Miguel Angel Sunu Cortez
Bartolo Quiacain Cruz

By Joseph Johnston

Both Miguel Angel Sunu Cortez and Bartolo Quiacain Cruz were promising artists studying under the tutelage of Pedro Rafael González Chavajay. Bartolo began studying with Pedro Rafael in around 1990, and Miguel started around ten years later. Both artists became sufficiently good to begin painting on their own and be included in exhibitions, but both gave up painting in favor of other occupations. Bartolo’s father owned one of the three bus companies in San Pedro that ran between San Pedro and Guatemala City or Quetzaltenango. Miguel started an internet café.

In January of 1993, sixteen paintings by Bartolo Quiacain were exhibited along with paintings by Pedro Rafael González Chavajay and Antonio C. Ixtamer at Café Camelina, part of La Pena, in Berkeley, California. A booklet accompanying the exhibition states:

“Although only nineteen years old, Bartolo Quiacain Cruz has been studying with Pedro Rafael for about two years now. When Pedro Rafael is not teaching school, the two can be seen together painting quietly in his studio. Bartolo’s paintings show the influence of his teacher. Bartolo clearly admired his subtle lighting and rich coloration. Because Pedro Rafael wanted him to concentrate on the actual process of painting, Bartolo has borrowed much subject matter and composition from his teacher.

“Bartolo’s competence quickly became recognized in San Pedro. His work is better than artists who have been painting for much longer. Some of his paintings indicate directions he might take when he begins to paint independently of his teacher. Bartolo gives his people a more delicate, sensitive look than the other artists—they seem more like individuals than types. Bartolo favors browns and rich earthy colors, and his best paintings are often more subdued. Bartolo has just begun his career as an artist. Judging from the quality of his work now, we can expect fascinating paintings as Bartolo finds his personal vision.”

Bartolo’s father who had paid for all his lessons with Pedro Rafael, was quite insistent that his son work as a bus driver. The hours were long, and although I encouraged him to keep on painting, and that I would buy those paintings, Bartolo did not have the energy to both drive and paint. His last painting was in 1994.

Bartolo Quiacain Cruz in front of  an unfinished painting. Within a year, Bartolo had given up his ambition of being an artist in favor of his father's desire that he become a bus driver.

Pedro Rafael paints more slowly and carefully than any of the other artists in San Pedro. His student Miguel Sunu painted much more slowly. The most outstanding characteristic of Miguel’s paintings is his depiction of the designs on the traje (traditional attire) of the people in his paintings. It is always very carefully and neatly done. Rather than painting more quickly as he gained experience, Miguel seem to paint more slowly. He also seemed unsure that his work was good enough, and even when he stopped taking lessons from Pedro Rafael, he would regularly bring his unfinished paintings to Rafael to hear his opinion. Eventually, running his internet café took over, and he never finished his last painting even thought I encouraged him. His last painting was in 2007.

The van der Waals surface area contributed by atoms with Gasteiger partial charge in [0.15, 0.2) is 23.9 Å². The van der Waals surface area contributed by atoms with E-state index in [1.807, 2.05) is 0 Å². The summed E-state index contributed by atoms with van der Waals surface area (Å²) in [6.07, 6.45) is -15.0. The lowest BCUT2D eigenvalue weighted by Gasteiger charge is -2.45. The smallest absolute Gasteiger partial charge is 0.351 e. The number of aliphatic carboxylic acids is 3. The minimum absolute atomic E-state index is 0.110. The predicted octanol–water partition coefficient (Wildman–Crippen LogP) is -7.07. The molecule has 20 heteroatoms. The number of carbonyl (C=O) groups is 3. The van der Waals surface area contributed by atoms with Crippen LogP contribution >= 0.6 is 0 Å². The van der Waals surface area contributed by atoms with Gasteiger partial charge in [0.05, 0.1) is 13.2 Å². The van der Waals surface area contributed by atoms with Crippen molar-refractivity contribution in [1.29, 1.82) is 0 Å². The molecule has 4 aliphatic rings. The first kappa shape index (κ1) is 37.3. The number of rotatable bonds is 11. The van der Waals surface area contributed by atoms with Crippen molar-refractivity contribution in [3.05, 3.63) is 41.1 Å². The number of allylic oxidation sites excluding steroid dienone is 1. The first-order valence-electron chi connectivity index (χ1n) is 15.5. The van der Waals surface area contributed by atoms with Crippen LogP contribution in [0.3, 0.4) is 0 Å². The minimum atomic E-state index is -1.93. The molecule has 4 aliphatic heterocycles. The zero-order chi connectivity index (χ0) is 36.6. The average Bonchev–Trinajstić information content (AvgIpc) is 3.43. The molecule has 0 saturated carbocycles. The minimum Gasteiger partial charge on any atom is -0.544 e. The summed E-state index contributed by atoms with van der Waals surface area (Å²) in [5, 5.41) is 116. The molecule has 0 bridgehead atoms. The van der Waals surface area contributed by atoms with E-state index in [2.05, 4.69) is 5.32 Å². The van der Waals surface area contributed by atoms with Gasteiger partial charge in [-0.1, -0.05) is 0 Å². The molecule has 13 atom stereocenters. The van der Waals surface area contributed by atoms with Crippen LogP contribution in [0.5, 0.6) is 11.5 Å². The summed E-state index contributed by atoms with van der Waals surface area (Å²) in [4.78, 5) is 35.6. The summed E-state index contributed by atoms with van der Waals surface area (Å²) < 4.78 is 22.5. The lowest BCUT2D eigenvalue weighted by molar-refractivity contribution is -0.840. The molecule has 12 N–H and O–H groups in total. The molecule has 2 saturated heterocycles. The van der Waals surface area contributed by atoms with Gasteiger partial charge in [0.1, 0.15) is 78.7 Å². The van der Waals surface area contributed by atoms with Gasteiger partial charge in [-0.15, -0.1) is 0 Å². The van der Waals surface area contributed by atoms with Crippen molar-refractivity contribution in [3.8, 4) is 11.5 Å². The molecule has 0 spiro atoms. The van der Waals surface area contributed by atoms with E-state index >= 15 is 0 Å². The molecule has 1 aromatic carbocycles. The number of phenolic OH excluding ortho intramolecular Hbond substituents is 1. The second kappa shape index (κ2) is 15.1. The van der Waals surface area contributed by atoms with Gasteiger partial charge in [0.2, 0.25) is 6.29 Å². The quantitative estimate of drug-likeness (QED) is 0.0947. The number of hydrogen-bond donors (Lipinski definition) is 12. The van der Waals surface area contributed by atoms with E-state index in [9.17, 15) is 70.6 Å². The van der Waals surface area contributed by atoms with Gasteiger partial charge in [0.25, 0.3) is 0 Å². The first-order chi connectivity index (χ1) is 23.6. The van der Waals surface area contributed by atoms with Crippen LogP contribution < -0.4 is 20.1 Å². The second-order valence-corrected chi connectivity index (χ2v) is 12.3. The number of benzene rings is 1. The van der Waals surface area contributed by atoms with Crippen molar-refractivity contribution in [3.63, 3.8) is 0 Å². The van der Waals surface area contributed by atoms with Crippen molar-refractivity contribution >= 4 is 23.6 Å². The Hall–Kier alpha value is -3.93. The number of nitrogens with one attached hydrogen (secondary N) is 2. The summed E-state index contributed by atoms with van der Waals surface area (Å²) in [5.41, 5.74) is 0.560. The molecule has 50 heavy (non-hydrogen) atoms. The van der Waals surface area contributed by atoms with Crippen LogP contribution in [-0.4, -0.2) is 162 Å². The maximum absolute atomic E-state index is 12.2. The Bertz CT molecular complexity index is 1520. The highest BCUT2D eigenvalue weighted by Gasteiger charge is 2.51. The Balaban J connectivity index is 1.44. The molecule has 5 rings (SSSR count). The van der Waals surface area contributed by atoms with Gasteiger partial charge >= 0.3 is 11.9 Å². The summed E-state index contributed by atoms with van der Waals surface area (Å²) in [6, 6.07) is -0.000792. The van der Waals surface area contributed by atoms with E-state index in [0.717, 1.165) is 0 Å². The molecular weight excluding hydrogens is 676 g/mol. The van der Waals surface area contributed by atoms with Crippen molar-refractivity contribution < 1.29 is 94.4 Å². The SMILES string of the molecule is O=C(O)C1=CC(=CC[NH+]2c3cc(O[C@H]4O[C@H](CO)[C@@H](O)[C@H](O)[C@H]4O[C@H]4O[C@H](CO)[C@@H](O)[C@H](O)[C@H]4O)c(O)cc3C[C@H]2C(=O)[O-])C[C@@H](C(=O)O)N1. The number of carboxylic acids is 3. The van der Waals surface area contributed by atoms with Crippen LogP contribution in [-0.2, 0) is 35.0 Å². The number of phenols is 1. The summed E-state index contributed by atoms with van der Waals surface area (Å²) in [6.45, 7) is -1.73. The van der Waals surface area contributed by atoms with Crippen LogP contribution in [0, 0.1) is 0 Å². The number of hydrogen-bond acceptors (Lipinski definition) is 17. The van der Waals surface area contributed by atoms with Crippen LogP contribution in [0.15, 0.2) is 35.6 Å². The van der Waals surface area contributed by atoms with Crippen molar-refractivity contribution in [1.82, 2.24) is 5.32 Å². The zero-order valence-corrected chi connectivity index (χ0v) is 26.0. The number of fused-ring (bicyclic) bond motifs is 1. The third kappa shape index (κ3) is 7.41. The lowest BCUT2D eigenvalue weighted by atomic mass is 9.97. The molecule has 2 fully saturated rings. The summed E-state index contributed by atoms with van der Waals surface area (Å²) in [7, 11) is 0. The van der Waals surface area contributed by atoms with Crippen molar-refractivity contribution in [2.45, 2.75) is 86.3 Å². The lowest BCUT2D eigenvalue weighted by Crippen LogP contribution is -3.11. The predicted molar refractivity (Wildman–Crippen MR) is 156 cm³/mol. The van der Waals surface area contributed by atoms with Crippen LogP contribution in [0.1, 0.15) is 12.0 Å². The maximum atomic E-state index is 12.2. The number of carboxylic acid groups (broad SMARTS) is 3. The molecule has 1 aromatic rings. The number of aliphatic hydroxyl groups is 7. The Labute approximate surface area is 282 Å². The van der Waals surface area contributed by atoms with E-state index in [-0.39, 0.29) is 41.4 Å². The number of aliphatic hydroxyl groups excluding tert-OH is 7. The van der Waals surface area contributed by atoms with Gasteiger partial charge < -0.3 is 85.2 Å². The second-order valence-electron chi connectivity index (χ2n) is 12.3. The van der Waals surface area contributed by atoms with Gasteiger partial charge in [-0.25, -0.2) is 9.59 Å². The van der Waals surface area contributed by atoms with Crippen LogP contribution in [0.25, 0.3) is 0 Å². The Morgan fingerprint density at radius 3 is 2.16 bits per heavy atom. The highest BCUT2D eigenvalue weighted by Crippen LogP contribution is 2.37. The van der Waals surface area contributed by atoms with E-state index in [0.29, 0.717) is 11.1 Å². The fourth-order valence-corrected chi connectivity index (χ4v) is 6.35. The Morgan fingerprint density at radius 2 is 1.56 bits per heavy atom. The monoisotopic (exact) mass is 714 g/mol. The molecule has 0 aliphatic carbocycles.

Miguel Angel Sunu Cortez works on a painting in his studio. This space would soon be converted into Miguel's internet cafe.

These two artists illustrate the problem of Maya artists. I think both Bartolo and Miguel thought they could earn a living as an artist. Neither of them compromised their art by painting quicker or painting subjects that would be the most saleable. The painters, not artists, of their generation that did find commercial success worked with the galleries in Santiago Atitlán. The galleries told them the themes and sizes of the paintings they wanted. As more young men took up painting, the prices paid by the galleries went down which adversely affected the quality of the paintings. Rather than become artisans, both Bartolo and Miguel gave up painting. The most successful artists, the ones who stayed true to their own individual vision, were artists whose primary source of income was not sale of their paintings, artists like Pedro Rafael González Chavajay, a school teacher, and Paula Nicho Cúmez, who had an art store. Neither of those artists completed more than ten to fifteen paintings per year. The painters who earned a good income from sales to galleries in Santiago catering to tourists would churn out one or two small paintings every day.